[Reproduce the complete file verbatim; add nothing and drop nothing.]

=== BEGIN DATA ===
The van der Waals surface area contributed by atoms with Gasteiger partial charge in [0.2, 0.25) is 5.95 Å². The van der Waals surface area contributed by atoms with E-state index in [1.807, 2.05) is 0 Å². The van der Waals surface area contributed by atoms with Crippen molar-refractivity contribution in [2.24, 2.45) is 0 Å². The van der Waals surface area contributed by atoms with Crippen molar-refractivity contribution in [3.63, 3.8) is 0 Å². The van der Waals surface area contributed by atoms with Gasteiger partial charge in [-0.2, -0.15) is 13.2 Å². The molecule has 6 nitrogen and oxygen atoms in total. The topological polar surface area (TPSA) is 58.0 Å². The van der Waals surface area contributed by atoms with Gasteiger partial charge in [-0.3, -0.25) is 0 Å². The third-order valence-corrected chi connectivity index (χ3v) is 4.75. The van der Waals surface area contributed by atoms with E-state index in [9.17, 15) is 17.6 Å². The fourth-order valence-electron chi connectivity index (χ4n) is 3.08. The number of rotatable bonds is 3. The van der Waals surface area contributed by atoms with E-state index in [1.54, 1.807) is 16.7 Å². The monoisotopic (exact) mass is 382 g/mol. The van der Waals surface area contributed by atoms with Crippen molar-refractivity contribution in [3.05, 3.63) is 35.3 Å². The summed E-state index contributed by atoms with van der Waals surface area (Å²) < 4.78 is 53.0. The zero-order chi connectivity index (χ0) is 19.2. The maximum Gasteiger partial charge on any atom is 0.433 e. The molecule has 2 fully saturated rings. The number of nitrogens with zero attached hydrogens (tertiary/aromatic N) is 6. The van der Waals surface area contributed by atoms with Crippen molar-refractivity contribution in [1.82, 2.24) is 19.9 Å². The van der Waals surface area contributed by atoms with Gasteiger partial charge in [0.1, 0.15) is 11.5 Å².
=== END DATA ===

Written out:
The van der Waals surface area contributed by atoms with Gasteiger partial charge in [0.2, 0.25) is 5.95 Å². The van der Waals surface area contributed by atoms with E-state index in [1.807, 2.05) is 0 Å². The van der Waals surface area contributed by atoms with Crippen molar-refractivity contribution in [2.24, 2.45) is 0 Å². The van der Waals surface area contributed by atoms with Crippen molar-refractivity contribution in [3.63, 3.8) is 0 Å². The van der Waals surface area contributed by atoms with Gasteiger partial charge in [-0.2, -0.15) is 13.2 Å². The molecule has 6 nitrogen and oxygen atoms in total. The topological polar surface area (TPSA) is 58.0 Å². The van der Waals surface area contributed by atoms with Gasteiger partial charge in [-0.3, -0.25) is 0 Å². The third-order valence-corrected chi connectivity index (χ3v) is 4.75. The van der Waals surface area contributed by atoms with E-state index in [9.17, 15) is 17.6 Å². The fourth-order valence-electron chi connectivity index (χ4n) is 3.08. The number of rotatable bonds is 3. The van der Waals surface area contributed by atoms with E-state index in [1.54, 1.807) is 16.7 Å². The monoisotopic (exact) mass is 382 g/mol. The van der Waals surface area contributed by atoms with Crippen molar-refractivity contribution in [3.05, 3.63) is 35.3 Å². The summed E-state index contributed by atoms with van der Waals surface area (Å²) < 4.78 is 53.0. The zero-order chi connectivity index (χ0) is 19.2. The maximum Gasteiger partial charge on any atom is 0.433 e. The molecule has 2 fully saturated rings. The number of nitrogens with zero attached hydrogens (tertiary/aromatic N) is 6. The van der Waals surface area contributed by atoms with Crippen molar-refractivity contribution in [1.82, 2.24) is 19.9 Å². The van der Waals surface area contributed by atoms with Gasteiger partial charge in [0.1, 0.15) is 11.5 Å².